Celluloid Junkie, UK; Jack Watts – Deluxe Technicolor.

London Stock Exchange Plc explained www.cinematech.today

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N E W S R E E L

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Harkness Screens’ research highlights presentation quality Galalite to incorporate LensRay in all of its new screens

SCREEN TECHNOLOGY COMPANY Harkness Screens has announced results of in-depth consumer research conducted by National CineMedia into presentation quality, auditorium technology and the influences these have on choices moviegoers make when visiting cinemas. Carried out during March and April, with more than 1,000 responses from moviegoers across the US, the research highlights the

Galalite, India’s leading

need for exhibitors to scrutinise presentation quality and consider the detrimental impact of sub-

cinema screen technology

standard presentation. “Whilst it is clear from this research that moviegoers overwhelmingly prefer the

company, has announced

cinema to watching movies at home, it is essential exhibitors focus on getting the most out of existing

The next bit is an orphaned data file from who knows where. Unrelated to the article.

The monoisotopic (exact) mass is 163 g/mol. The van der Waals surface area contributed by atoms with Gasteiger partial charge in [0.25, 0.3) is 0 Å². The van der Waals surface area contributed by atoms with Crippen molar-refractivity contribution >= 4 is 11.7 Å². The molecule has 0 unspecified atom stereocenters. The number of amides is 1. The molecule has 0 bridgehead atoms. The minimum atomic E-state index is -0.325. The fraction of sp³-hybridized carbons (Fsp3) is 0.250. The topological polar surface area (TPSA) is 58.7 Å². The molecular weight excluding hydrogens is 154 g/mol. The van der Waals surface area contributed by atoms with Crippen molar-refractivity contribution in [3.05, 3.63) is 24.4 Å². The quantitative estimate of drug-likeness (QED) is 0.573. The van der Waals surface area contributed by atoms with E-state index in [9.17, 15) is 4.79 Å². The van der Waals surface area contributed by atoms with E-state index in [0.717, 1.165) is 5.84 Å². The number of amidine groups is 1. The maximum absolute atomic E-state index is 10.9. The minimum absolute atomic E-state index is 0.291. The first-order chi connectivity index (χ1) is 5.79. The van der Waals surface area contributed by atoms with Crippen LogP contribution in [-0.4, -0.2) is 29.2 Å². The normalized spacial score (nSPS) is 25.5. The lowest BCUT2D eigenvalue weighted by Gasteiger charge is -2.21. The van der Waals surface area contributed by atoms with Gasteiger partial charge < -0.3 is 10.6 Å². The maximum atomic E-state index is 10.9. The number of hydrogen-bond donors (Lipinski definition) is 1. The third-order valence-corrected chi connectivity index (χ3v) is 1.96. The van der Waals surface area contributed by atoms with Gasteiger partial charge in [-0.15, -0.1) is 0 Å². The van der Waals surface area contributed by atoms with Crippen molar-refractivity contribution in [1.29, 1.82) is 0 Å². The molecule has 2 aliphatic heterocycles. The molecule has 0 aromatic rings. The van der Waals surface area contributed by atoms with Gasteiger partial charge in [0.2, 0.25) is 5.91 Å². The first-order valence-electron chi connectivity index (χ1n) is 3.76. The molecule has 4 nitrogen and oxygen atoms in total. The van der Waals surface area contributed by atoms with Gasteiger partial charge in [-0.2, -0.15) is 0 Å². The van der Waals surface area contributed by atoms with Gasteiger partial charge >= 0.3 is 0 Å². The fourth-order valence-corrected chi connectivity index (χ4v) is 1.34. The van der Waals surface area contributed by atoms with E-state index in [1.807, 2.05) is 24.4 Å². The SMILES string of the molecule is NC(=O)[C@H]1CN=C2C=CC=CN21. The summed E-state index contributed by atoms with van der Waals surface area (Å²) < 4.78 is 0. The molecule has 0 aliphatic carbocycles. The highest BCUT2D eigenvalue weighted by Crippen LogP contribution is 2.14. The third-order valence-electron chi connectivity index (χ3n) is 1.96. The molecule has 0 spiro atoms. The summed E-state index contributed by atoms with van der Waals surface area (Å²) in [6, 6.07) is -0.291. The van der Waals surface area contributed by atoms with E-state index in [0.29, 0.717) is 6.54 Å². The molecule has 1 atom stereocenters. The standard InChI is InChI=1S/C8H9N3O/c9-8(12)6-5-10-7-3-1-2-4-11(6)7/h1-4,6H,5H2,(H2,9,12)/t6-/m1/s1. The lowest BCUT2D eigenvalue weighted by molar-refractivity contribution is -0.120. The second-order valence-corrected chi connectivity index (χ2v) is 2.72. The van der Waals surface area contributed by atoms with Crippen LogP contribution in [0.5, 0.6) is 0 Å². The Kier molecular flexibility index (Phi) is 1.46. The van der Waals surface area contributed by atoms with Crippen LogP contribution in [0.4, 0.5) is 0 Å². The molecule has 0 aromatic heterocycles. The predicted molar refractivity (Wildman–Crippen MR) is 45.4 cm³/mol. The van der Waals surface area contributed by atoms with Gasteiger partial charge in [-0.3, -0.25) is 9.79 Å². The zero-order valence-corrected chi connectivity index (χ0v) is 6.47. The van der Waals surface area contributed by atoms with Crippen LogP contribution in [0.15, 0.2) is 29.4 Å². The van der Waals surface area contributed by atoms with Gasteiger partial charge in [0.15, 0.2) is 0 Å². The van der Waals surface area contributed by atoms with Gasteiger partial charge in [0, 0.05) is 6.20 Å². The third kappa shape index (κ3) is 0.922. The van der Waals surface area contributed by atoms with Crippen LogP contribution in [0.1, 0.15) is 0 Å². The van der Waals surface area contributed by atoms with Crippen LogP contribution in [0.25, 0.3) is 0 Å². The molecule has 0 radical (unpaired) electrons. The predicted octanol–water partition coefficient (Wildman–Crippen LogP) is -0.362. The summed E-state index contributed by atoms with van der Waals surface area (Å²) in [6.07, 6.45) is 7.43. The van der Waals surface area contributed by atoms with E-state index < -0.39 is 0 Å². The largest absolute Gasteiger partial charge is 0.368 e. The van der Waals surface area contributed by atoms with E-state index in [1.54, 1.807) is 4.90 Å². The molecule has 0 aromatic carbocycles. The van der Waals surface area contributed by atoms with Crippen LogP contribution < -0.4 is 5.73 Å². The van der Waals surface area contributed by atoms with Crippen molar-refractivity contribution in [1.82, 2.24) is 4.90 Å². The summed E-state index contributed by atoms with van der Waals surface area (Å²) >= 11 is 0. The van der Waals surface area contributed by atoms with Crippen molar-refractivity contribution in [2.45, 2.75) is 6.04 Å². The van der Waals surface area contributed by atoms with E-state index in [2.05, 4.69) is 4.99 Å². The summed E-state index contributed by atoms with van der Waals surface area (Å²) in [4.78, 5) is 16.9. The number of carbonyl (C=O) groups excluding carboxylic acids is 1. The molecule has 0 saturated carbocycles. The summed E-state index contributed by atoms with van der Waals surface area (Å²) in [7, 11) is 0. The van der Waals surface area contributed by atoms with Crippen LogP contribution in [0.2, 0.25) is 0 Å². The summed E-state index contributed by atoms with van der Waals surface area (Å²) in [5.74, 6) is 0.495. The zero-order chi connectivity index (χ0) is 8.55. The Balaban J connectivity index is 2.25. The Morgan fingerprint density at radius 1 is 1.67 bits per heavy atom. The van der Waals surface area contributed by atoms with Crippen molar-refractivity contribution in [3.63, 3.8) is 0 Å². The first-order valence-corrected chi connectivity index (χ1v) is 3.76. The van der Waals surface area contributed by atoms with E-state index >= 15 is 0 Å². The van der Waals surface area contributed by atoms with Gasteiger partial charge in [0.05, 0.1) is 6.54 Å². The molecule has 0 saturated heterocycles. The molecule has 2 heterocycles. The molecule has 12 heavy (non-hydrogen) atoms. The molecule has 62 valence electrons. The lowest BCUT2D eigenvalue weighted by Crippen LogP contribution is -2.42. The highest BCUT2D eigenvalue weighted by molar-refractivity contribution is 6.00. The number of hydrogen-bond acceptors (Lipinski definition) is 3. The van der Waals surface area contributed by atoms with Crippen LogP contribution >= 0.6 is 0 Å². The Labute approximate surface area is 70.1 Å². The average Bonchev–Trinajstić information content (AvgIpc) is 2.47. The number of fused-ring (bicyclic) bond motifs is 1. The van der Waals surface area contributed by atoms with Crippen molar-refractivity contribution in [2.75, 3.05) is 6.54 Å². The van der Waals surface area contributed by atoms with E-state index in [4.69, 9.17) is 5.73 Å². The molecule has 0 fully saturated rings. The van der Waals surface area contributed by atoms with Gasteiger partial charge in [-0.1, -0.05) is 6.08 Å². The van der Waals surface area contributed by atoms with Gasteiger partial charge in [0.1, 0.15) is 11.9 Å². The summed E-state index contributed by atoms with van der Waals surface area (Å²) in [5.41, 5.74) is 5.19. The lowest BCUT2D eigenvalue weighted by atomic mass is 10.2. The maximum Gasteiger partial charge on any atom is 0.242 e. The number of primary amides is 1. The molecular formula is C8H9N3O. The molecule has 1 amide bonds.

that all its future screens

equipment, monitor presentation performance and consider upgrade and replacement programs for

will be equipped with

all items, including screens, to ensure they differentiate their experience from home entertainment,”

LensRay, its visual noise

explains Richard Mitchell, VP global marketing at Harkness.

reduction technology.

The research suggests that technology is key to the

LensRay technology uses

experience: more than two thirds of respondents claimed

a concept similar to a

that presentation technology had a strong bearing on

MicroLens Array to reduce

their decision as to which cinema to visit.

noise. When the coherence

www.harkness-screens.com

area on the microlens-array surface is smaller than the microlens footprint, there is no interference between the fields emitted by the different microlenses so less

Cineworld to launch 100 new ScreenX locations CJ 4DPLEX HAS ANNOUNCED a

US & UK

major partnership with the Cineworld

visual noise is perceptible,

Group to open no fewer than 100